MS | 18:10 – Yeah. <laugh>. Yeah. So, 95% of the time it’s not recycled <laugh> on average. So because we have so many different kinds of polymers, these require different, uh, modes of, of recycling, um, I said mentioned earlier in, in these plastics recycling facilities, they’re grinding this stuff up, shredding it, um, it’s melted down into pellets that is then turned into new plastic products. But you can’t recycle, um, you know, polyurethane with, with PVC they’re two different things. There’s another trend that’s, that’s been happening in the past couple of decades with single use plastic in particular, which is that a plastic bottle isn’t necessarily just a plastic bottle anymore. So, um, these plastics are getting more complicated in, in their composition. So if you think about, you know, those single use yogurt things for babies or baby food, I don’t have a kid, I don’t know, but I I, my friends who have kids have these things where they’re like pouches. Um, they might be multi-layered with different kinds of plastic

 AW | 19:10 – Oh, like the Go-Gurt stuff?

MS | 19:11 – Yeah, yeah. Mm-Hmm. <affirmative>, and then there’s a cap on it, which a different kind of plastic. And

AW | 19:15 – That’s plastic, right?

MS | 19:16 – So you have these new products that are even more difficult to recycle. So it’s not just like, “oh, I threw a, a plastic bottle and that, that might feasibly get recycled.” That’s a simple kind of plastic. But more and more we’re getting these extra complicated ones that are increasingly difficult to recycle. So the already broken economics of recycling, uh, are getting more broken, not better. And that just, it’s just, again, at the end of the day, it comes down to we cannot recycle our way out of this mess. We have to stop producing plastic full stop.

AW | 19:54 – And we’re not even talking about developing world like, um, global. We’re, we’re just talking global north recycling right now. Like if you go, I was in Costa Rica maybe a decade ago, and I remember there was just a, when I was going to the grocery store, there was, there were a few older women who were just like, pushing the free vinyl bags, the, the plastic bags that come with your shopping experience at this grocery store. And I was like, no, no, I’m okay. And they’re like, what? And like, and that’s just, that’s part of the culture in it is just super convenient. And it’s like, why would you not take this bag that’s gonna carry all your stuff, you know? And, and so that’s probably not getting recycled too much in Costa Rica, I’m imagining, right?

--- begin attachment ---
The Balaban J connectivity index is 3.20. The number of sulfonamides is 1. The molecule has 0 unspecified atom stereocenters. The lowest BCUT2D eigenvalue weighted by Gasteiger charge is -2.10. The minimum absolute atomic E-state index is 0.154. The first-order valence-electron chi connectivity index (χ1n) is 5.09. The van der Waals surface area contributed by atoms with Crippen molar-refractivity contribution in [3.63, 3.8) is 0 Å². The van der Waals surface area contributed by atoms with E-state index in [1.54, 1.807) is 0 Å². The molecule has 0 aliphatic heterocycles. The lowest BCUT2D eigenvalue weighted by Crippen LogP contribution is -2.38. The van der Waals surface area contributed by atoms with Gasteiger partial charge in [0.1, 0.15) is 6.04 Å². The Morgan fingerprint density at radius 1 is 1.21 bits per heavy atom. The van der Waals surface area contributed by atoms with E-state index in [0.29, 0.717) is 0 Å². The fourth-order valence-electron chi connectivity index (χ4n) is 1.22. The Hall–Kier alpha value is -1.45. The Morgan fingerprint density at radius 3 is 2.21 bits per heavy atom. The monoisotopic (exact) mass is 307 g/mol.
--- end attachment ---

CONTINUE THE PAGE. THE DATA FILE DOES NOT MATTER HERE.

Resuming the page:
MS | 20:36 – So this is a twofold problem. And like true criminality on the part of these plastics companies who have made, first of all, uh, no secret that they are flooding developing countries with plastic. They see that as their, their growth. They’re tripling production by 2060 in large part because they’re flooding into, uh, developing countries that had not yet, like the United States been, been drowning in plastic. Um, so buffalo for that developing world is if we have not been pushing enough bull crap on them in general. Uh, so the other thing that’s happening at the same time, uh, we are sending our recycling to many of these countries. So, um, because it is not economically feasible to do mass recycling United States, um, we have more or less secretly for the past couple of decades just been shipping it to developing countries. China, until I believe 2018 or 2019 was one of the major importers of our plastic waste. 2018, 2019, they said, “Hmm, we’re not doing that anymore because we are now drowning in the plastic that, um, we can’t recycle either.” So what do we do with this? This is being shoved into countries like the Philippines, which don’t have a tremendous amount of space to process this stuff. So it is escaping into the environment. So when you, like, you’ll hear of the times like, oh, Asia is massively responsible for this plastic waste issue. ’cause their, their rivers are spewing plastic. Well, why are there rivers sp because we’re drowning those countries with that is American plastic a lot of the time. Um, so it’s, it, it’s not their fault that the plastics industry from the global north is flooding, both with these new plastics, these new plastic products and these developing economies, the economy, these developing markets. But also we’re still shipping all this stuff that we can’t feasibly recycle United States. It was this sort of secret, like we thought that recycling was working. Where’s, where’s all the plastic going? It must be recycled, right? No, it was put on cargo ships and sent to developing countries, um, which are again, oftentimes too small to properly landfill. What, what? They’re not able to recycle. So they’re burning it, or it’s es like, don’t even get me started on what happens when you burn plastic, uh, that either that or it’s escaping into these rivers. Um, and then when you hear quantifications of rivers in Asia are so much worse than, uh, rivers in the United States or wherever. There’s good reasons for that. And it’s, it’s because of the plastics industries, not because the failings of these countries themselves.